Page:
Marina Abramovic: The Artist Is Present Reviews
"The Artist Is Present" is a fascinating watch for both newcomers and Abramovi? admirers, giving us an inside look into the process of her 2010 exhibit of the same name while providing a background, or, an introduction, if you will, to her performing art past. Touching on her controversial "Rhythm" series of the 1970s and her artistic and personal relationship with Ulay, the documentary is as educational as it is emotionally satisfying. We can appreciate Abramovi?'s contributions to our culture just as much as we can connect with her as a vulnerable human being doing what they love.
Abramovi? has made a career out of using her body as means of artistic expression, testing her physical and intellectual limits on a regular basis. She has run into walls (for hours), cut, whipped and mentally disabled herself, exposed her naked body to the world - and yet, these are only a few characteristics of her long career (and vaguely detailed I might add). Abramovi?'s willingness to submit to inescapable pain for the sake of performing is startling. One might initially cast aside her experiments, considering them to be laughable, strange, perhaps even an excuse to commit self-harm. The documentary, though, adds a dimension unseen by most, making her projects all the more admirable.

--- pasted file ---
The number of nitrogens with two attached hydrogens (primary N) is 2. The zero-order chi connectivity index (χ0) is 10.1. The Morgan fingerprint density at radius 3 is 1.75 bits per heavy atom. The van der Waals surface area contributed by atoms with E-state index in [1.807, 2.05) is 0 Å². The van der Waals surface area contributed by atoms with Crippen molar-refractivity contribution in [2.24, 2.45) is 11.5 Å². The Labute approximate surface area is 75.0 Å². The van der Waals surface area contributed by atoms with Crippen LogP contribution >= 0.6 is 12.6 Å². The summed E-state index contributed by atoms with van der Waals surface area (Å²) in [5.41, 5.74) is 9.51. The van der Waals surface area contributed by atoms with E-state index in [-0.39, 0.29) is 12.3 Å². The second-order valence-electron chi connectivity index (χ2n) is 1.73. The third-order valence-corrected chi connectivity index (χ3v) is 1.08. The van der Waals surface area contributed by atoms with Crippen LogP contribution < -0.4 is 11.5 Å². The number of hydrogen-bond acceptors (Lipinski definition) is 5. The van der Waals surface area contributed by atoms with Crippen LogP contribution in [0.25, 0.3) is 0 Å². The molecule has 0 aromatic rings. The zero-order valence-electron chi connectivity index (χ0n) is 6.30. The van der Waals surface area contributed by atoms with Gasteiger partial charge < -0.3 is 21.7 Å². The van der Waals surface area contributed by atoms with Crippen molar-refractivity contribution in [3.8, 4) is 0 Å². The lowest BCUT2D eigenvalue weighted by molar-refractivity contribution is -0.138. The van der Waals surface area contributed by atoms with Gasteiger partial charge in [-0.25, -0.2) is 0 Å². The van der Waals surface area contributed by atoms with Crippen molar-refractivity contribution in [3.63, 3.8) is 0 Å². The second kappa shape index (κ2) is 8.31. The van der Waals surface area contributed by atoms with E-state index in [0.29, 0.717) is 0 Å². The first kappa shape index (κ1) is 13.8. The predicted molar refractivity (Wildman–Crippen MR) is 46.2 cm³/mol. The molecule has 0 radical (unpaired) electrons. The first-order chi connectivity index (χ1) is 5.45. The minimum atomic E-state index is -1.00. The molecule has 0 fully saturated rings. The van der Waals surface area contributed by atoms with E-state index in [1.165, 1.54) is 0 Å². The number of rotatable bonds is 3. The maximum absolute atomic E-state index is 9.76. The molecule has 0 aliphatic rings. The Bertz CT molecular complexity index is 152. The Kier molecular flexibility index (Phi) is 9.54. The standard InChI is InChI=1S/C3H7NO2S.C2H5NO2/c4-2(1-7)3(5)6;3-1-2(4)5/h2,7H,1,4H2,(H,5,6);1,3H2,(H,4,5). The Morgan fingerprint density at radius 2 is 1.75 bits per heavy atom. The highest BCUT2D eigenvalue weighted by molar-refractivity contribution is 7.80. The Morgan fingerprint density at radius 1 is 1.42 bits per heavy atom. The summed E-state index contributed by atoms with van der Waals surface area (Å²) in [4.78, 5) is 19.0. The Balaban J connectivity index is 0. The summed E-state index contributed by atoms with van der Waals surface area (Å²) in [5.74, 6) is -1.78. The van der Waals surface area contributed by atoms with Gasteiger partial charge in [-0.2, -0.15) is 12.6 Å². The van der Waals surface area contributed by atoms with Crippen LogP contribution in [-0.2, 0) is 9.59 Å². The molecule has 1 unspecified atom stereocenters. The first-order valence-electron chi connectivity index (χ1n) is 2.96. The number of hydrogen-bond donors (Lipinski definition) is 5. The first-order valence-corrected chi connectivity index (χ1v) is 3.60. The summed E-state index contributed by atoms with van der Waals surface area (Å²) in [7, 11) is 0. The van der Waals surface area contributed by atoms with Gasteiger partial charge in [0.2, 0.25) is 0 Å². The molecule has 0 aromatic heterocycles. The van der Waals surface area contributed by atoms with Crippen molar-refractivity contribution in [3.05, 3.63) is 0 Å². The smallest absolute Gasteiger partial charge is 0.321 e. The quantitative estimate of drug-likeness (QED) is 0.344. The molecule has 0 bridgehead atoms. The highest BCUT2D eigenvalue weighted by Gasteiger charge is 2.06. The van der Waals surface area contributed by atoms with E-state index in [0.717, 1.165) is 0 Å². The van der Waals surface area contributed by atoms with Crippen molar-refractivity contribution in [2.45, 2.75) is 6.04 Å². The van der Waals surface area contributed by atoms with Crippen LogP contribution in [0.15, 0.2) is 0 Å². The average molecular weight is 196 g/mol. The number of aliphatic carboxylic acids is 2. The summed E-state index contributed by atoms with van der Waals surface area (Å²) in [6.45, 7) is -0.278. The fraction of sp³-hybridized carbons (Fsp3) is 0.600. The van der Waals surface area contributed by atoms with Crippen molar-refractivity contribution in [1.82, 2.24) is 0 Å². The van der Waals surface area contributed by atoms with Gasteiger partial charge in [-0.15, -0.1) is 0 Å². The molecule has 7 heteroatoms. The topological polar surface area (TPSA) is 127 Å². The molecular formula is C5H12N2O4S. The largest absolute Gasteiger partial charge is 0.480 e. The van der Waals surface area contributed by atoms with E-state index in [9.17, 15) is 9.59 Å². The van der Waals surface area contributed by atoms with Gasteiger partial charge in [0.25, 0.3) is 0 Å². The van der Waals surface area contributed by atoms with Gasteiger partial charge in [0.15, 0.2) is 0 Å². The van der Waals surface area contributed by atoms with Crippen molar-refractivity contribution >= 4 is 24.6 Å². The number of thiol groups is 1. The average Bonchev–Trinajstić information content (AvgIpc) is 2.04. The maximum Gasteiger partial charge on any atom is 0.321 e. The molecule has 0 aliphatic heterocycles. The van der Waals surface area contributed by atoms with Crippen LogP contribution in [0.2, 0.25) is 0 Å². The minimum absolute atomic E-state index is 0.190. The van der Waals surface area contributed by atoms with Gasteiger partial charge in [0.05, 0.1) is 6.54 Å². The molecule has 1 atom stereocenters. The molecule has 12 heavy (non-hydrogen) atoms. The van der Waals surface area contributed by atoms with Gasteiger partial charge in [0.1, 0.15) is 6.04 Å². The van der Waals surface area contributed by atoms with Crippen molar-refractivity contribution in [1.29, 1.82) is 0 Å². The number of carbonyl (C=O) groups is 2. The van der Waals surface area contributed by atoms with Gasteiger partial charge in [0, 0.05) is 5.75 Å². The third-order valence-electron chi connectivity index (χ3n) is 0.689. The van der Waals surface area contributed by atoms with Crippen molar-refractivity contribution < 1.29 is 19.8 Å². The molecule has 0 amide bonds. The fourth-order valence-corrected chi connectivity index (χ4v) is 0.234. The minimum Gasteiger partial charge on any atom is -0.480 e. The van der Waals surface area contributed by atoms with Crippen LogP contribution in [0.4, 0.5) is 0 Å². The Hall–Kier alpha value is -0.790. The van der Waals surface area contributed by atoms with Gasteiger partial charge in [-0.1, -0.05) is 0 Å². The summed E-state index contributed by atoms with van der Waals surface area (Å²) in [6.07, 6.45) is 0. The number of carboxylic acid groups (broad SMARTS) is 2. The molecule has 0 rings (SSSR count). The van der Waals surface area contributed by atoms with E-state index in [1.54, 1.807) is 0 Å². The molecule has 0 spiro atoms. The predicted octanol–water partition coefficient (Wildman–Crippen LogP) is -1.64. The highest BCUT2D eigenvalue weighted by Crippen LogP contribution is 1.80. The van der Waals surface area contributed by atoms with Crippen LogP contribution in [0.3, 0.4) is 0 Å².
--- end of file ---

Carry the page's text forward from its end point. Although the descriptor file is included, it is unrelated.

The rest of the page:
"The Artist Is Present" has a plentiful number of interviews to add to our reverence, and goes just deep enough into Abramovi?'s past to give us a sort of idea as to why she does what she does. But the most enjoyable aspects of the documentary are not the clinical studies nor the final act, which focuses on the bewildering exhibit. Most gratifying is seeing Abramovi? behind the scenes, living as a normal woman, with a sense of humor, to boot, who just so happens to have a job most would never dream of. This is a hugely pleasurable documentary, yet I want more. I want to delve into Abramovi?'s unhappy childhood with more gusto, to get an even closer look into the mind-blowing years spent with Ulay. For now, though, this will have to do, and that isn't a bad thing.
Throughout her career, Abramovic has used her body as a canvas which might possibly shock some. Otherwise, her work reminds me a little of the work of Pina Bausch in being about the relationship between the genders which unlike the cheorographer is more about moving as little as possible. Well, except for the epic piece she did that involved the Great Wall of China. Who knows what the Chinese authorities thought of that?